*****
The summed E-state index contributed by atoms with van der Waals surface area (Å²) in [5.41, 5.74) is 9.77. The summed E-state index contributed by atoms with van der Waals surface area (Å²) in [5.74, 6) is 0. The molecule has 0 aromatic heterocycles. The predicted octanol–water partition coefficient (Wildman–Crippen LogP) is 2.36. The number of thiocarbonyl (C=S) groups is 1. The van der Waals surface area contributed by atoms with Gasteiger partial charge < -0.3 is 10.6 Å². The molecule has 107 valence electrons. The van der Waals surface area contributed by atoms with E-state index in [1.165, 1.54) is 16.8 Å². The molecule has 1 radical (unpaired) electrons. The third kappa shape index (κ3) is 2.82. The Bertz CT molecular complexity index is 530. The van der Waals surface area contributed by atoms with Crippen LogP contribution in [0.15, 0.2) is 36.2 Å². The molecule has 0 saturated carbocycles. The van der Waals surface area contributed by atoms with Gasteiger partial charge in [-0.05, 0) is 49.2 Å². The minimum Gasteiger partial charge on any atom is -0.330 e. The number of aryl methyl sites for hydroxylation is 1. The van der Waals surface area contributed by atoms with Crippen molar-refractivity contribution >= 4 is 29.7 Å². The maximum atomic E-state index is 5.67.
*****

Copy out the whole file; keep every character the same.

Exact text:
The summed E-state index contributed by atoms with van der Waals surface area (Å²) in [5.41, 5.74) is 9.77. The summed E-state index contributed by atoms with van der Waals surface area (Å²) in [5.74, 6) is 0. The molecule has 0 aromatic heterocycles. The predicted octanol–water partition coefficient (Wildman–Crippen LogP) is 2.36. The number of thiocarbonyl (C=S) groups is 1. The van der Waals surface area contributed by atoms with Gasteiger partial charge < -0.3 is 10.6 Å². The molecule has 107 valence electrons. The van der Waals surface area contributed by atoms with E-state index in [1.165, 1.54) is 16.8 Å². The molecule has 1 radical (unpaired) electrons. The third kappa shape index (κ3) is 2.82. The Bertz CT molecular complexity index is 530. The van der Waals surface area contributed by atoms with Crippen LogP contribution in [0.15, 0.2) is 36.2 Å². The molecule has 0 saturated carbocycles. The van der Waals surface area contributed by atoms with Gasteiger partial charge in [-0.05, 0) is 49.2 Å². The minimum Gasteiger partial charge on any atom is -0.330 e. The number of aryl methyl sites for hydroxylation is 1. The van der Waals surface area contributed by atoms with Crippen molar-refractivity contribution >= 4 is 29.7 Å². The maximum atomic E-state index is 5.67.